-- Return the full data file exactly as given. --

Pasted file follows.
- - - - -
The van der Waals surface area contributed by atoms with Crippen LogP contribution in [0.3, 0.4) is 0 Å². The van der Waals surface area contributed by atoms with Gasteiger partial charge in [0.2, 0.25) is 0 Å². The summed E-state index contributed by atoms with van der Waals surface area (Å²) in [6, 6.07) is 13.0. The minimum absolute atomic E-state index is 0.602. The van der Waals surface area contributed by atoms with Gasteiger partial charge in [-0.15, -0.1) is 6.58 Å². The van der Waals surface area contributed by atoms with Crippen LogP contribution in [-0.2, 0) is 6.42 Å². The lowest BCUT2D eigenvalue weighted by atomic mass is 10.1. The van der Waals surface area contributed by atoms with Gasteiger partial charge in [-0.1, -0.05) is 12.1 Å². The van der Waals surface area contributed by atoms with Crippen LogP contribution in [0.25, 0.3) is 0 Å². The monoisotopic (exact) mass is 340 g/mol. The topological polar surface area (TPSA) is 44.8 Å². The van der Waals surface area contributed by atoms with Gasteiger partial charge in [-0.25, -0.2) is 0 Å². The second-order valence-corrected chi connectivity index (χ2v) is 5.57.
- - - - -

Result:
The van der Waals surface area contributed by atoms with Crippen LogP contribution in [0.3, 0.4) is 0 Å². The van der Waals surface area contributed by atoms with Gasteiger partial charge in [0.2, 0.25) is 0 Å². The summed E-state index contributed by atoms with van der Waals surface area (Å²) in [6, 6.07) is 13.0. The minimum absolute atomic E-state index is 0.602. The van der Waals surface area contributed by atoms with Gasteiger partial charge in [-0.15, -0.1) is 6.58 Å². The van der Waals surface area contributed by atoms with Crippen LogP contribution in [-0.2, 0) is 6.42 Å². The lowest BCUT2D eigenvalue weighted by atomic mass is 10.1. The van der Waals surface area contributed by atoms with Gasteiger partial charge in [-0.1, -0.05) is 12.1 Å². The van der Waals surface area contributed by atoms with Crippen LogP contribution in [0.25, 0.3) is 0 Å². The monoisotopic (exact) mass is 340 g/mol. The topological polar surface area (TPSA) is 44.8 Å². The van der Waals surface area contributed by atoms with Gasteiger partial charge in [-0.25, -0.2) is 0 Å². The second-order valence-corrected chi connectivity index (χ2v) is 5.57.